I said to the director {Robert Wise}, “Is there anything I ought to know about film acting technique?” “Well, one or two things” he said. He said “Don’t blink too much,” because if you are in a close up and the audience can’t see anything other than your face and you’re blinking the audience is thinking “What’s he doing? I’m not listening to what he’s saying because I’m wondering why he’s blinking so much. Is he frightened or worked up or something?” The second was “If you are doing a scene with a fellow actor or actress who is off camera and you’re in close up, don’t look from eye to eye of your partner who is off camera” because the audience will ask “Why are his eyes swivelling about?” and he said “take one of his or her eyes and stick with it and if you need to, look down at their mouths” because it indicates that your listening to them. Then he said “Look back at that eye and concentrate on that eye”. He finished off with, “Apart from that Richard leave the technique to me. Just do what you would do”. And ever since I’ve been learning to do, what I would do as the character.

I think the film actors and the film acting that I like to watch is like that and it is pretty rare nowadays  because they’re doing piffling dramas on the telly most of them or things about Avatars or something, stuff that really doesn’t engage me at my time of life. I’ve seen all this sort of stuff sixty years ago anyway. They don’t grab me, you know? The ones that do grab me are the ones that are not telling too much or even telling me anything, just doing it and leaving me to find out what they’re feeling about it or what they feel about themselves because most people don’t display what they feel, their emotions they keep them to themselves.

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How do you think working on films like Radiator compares to working on something like Luci Fulci’s Zombi 2, because they are quite different films aren’t they?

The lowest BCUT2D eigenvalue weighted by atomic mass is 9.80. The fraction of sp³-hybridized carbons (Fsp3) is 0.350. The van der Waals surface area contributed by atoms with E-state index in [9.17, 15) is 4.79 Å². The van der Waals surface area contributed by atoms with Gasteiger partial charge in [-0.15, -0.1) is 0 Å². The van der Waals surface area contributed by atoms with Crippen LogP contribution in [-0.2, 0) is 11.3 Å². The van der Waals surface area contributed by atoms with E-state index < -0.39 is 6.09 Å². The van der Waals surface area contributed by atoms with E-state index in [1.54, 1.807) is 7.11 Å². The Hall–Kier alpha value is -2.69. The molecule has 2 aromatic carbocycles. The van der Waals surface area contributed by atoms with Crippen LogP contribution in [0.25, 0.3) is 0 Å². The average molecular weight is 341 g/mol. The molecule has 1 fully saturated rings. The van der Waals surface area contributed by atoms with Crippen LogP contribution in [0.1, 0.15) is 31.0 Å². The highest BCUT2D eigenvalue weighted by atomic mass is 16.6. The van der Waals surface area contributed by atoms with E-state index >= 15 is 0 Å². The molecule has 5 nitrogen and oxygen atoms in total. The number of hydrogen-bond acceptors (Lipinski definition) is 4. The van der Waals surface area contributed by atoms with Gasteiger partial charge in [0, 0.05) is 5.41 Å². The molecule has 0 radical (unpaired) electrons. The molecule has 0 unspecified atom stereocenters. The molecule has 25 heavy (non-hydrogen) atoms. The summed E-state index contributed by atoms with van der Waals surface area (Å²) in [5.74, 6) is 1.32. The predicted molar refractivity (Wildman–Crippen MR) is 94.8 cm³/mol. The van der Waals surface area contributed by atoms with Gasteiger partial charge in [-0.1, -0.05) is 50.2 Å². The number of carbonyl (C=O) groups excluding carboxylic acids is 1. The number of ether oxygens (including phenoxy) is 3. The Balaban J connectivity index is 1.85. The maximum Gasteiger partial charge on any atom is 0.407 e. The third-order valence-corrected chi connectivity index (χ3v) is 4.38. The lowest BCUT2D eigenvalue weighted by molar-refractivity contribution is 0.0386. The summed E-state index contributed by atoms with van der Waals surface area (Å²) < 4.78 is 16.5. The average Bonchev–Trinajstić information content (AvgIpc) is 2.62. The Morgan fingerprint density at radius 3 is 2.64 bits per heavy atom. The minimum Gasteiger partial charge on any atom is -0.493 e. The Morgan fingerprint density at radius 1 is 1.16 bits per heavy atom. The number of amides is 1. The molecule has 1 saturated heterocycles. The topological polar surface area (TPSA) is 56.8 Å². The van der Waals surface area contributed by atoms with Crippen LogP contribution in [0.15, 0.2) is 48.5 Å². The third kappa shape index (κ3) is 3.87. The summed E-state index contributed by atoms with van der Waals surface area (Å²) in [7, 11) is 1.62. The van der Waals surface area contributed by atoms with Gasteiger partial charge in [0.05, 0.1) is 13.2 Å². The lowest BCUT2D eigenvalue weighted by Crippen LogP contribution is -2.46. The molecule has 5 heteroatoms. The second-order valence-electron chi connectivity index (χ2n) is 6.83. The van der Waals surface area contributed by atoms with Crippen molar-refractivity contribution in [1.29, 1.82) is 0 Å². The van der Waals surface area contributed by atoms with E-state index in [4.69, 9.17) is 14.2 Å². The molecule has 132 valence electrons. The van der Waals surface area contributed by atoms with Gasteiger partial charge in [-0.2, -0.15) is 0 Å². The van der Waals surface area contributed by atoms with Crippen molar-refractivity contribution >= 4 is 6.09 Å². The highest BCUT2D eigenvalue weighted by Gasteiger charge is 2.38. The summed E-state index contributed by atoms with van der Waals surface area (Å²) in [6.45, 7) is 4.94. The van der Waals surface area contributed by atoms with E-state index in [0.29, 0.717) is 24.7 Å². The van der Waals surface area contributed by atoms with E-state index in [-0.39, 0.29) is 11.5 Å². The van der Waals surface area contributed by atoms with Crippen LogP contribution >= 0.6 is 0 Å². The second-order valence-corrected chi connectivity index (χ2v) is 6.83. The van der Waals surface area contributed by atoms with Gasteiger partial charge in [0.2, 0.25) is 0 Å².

Well, as a matter of fact, there are some similarities, as far as working is concerned. I mean I hate the class that operates in British and American films. The “stars” are separated from the crew and they all get grand hotels and super Winnebagos and get carted around as if they are some sort of god like person. I hate that, I just want to be part of the group doing something together.

The great attraction of making films in Italy was, and I did quite a lot of Italian films in the 60s, that is was la familia. We are family; we are a family of people making the films. We all got the same treatment. The technicians, the grips, whatever they all felt, they were absolutely part of the movie. The actor may be in front of the camera but whoever is behind the camera is just as important and that is absolutely right.

Lucio Fulci was an extraordinary character. He would say “Richard, what do we say, how do we do this”. We would talk together about lots of things. He would say “How do you say this in English” as the script was an appalling translation from the Italian. So I would re write and help and it was all part of the family enterprise. And this film was like that. Everyone who did the film did it because they thought it was a wonderful piece of writing and they all wanted to be part of it.

It was a wonderful experience. I won’t say Radiator compares in anyway plot wise with Zombi 2. For a while after it had been made I was rather proud of it because it had been banned. Banned! It was banned in Britain; we were not allowed to see it for some two or three years because it was thought to be too extreme that they couldn’t take it and so on. I remember thinking “I’m in a banned film!” I don’t want Radiator to be banned and I’m jolly sure that it won’t be, I’m sure it will be a success around the world and we are all working now as a team towards that.

Leonard is, in the way that he deals with his family, similar to Professor Gerald Middleton a character you played in 1993’s Anglo Saxon Attitudes. Do you think that the way Leonard deals with his family is in anyway better or worse than Middleton’s approach?

Neither of them is particularly satisfactory! Old age, there is a line in Radiator which expresses this, means you change but you don’t stop loving your family. And people do change as they become older, you know of the grumpy old man stereotype and all that. People become much more experienced because they’ve lived longer than most people and they’re more conscious of different aspects of life so they become more difficult, they laugh less.

There are similarities between the two, however Middleton is an extremist compared to Leonard in the way he deals with old age. And of course decay and age catches up with all of us. It is probably going to happen to me, to you and to our children. That is the way life is going, even more so now than before because we’re living longer. There will be a period when we are incontinent and our minds are not as efficient as they were. Those things are coming. So there are aspects of Radiator that are relevant to everybody’s life which is what people love about it.